Authors: Daniel Banoub*, Memorial University of Newfoundland, Christine Knott, Memorial University
Topics: Economic Geography, Environment, Canada
Keywords: Political ecology, aquaculture, political economy, frontiers
Session Type: Paper
Presentation File: No File Uploaded
In September of 2019, 2.6 million farmed Atlantic salmon suffocated and died in net-pens off of Newfoundland’s south coast. Reports surfaced of ‘pink residue’ being pumped into Fortune Bay, of nearby shorelines covered in decomposed salmon debris and fat, and of an unknown amount of fish escaping from the nets weighed down with dead fish. Northern Harvest Sea Farms, owned by global aquaculture giant Mowi ASA, blamed the die-off on unusually high ocean temperatures, but on-going investigations are raising important questions about aquaculture practices in the region. This event marks yet another significant failure that has plagued salmon aquaculture development in this region.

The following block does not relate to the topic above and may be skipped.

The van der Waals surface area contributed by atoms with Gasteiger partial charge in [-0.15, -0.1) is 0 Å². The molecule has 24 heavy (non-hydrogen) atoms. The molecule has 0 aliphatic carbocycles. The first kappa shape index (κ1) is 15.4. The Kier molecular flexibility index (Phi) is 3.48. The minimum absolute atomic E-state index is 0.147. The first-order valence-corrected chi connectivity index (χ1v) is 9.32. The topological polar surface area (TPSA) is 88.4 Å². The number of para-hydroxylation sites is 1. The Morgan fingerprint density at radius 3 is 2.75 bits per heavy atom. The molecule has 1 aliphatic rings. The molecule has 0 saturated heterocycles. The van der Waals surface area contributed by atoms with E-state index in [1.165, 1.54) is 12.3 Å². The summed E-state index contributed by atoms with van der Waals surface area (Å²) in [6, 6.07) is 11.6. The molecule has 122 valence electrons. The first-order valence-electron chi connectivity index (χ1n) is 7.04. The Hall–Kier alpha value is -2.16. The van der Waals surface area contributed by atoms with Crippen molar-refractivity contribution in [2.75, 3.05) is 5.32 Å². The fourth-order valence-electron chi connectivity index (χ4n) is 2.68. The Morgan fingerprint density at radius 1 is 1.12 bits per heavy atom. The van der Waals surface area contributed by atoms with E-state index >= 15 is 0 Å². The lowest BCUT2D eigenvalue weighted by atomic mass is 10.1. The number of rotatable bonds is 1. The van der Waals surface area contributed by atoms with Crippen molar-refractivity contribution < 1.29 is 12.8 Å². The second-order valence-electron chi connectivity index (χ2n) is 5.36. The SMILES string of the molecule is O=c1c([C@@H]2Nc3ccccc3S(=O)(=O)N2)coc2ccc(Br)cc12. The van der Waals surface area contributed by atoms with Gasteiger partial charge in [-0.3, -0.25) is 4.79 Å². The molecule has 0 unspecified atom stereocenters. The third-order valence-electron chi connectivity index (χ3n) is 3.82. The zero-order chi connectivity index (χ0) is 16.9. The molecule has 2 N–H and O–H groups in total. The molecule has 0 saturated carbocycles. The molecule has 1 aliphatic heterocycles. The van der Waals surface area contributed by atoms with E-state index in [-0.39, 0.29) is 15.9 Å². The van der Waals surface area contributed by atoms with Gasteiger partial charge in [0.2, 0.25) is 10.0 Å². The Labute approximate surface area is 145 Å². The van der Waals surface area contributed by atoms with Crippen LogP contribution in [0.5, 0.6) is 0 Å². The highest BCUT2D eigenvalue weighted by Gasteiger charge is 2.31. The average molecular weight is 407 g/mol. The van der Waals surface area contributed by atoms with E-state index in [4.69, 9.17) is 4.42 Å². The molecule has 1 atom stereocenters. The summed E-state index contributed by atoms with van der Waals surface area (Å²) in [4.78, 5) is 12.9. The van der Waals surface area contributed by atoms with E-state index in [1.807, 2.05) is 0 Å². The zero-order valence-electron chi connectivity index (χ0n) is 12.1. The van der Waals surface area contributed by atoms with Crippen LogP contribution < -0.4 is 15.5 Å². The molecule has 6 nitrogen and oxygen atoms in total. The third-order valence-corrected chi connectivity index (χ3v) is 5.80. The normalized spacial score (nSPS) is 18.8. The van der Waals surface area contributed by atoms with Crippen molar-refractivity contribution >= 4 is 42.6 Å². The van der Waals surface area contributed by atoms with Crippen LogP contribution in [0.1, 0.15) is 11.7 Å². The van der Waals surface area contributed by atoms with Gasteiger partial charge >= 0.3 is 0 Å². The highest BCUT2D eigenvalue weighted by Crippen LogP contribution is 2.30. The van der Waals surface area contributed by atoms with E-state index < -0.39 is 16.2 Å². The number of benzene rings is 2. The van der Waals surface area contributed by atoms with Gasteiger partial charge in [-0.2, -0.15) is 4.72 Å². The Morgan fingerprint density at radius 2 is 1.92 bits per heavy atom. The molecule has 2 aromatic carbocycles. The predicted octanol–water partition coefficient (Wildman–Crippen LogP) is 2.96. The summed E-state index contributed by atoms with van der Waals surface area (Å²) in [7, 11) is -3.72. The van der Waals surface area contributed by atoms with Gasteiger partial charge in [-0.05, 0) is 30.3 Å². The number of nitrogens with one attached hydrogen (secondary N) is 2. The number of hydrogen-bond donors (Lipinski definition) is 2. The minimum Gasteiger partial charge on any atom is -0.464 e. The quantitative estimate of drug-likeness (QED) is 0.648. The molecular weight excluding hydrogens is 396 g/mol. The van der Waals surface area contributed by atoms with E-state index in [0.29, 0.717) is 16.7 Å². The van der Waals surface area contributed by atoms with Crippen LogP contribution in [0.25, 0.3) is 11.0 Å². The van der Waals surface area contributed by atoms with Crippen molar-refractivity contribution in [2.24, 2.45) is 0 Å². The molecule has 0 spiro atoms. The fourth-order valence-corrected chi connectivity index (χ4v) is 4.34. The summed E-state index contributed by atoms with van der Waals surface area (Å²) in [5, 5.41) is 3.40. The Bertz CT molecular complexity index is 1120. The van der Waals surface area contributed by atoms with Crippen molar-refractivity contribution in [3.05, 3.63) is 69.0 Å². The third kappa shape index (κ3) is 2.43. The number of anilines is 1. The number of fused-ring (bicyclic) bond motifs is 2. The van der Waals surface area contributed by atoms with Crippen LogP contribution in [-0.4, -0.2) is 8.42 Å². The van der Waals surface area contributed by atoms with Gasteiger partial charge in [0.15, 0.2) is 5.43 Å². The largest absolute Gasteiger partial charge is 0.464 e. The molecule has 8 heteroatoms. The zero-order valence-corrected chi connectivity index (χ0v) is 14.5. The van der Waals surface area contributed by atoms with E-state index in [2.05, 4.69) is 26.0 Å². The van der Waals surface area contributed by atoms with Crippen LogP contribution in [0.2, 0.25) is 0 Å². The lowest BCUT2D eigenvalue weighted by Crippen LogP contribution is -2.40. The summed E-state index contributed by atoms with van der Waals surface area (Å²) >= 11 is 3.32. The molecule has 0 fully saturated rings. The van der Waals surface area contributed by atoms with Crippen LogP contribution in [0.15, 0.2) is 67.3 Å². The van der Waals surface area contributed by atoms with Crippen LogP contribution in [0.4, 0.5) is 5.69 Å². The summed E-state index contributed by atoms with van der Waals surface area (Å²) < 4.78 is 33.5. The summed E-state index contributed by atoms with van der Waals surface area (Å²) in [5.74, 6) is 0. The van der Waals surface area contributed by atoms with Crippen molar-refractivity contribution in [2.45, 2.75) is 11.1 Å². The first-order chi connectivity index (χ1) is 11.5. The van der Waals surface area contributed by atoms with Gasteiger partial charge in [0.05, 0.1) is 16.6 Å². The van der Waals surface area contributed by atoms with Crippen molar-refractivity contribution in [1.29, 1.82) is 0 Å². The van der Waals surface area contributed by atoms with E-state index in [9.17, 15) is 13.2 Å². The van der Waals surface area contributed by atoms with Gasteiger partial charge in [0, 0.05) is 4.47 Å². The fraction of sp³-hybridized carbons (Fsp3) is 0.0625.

Using archival and secondary sources, this paper situates this particular failure in the long history of failed extractive resource frontiers on Newfoundland’s south coast. We will demonstrate empirically how the aquaculture industry emerged because of previous failed resource projects beginning with the offshore bank fishery in the nineteenth century, and continuing into pulp and paper, hydroelectric, and agriculture development in the early-twentieth century. We highlight not only the historical significance of previous resource industries and their infrastructure ruin in opening up space for newer resource frontiers, but also the significant ramifications for the communities and ecosystems. This paper frames failure as an important analytic for the emergent literature on resource/commodity frontiers.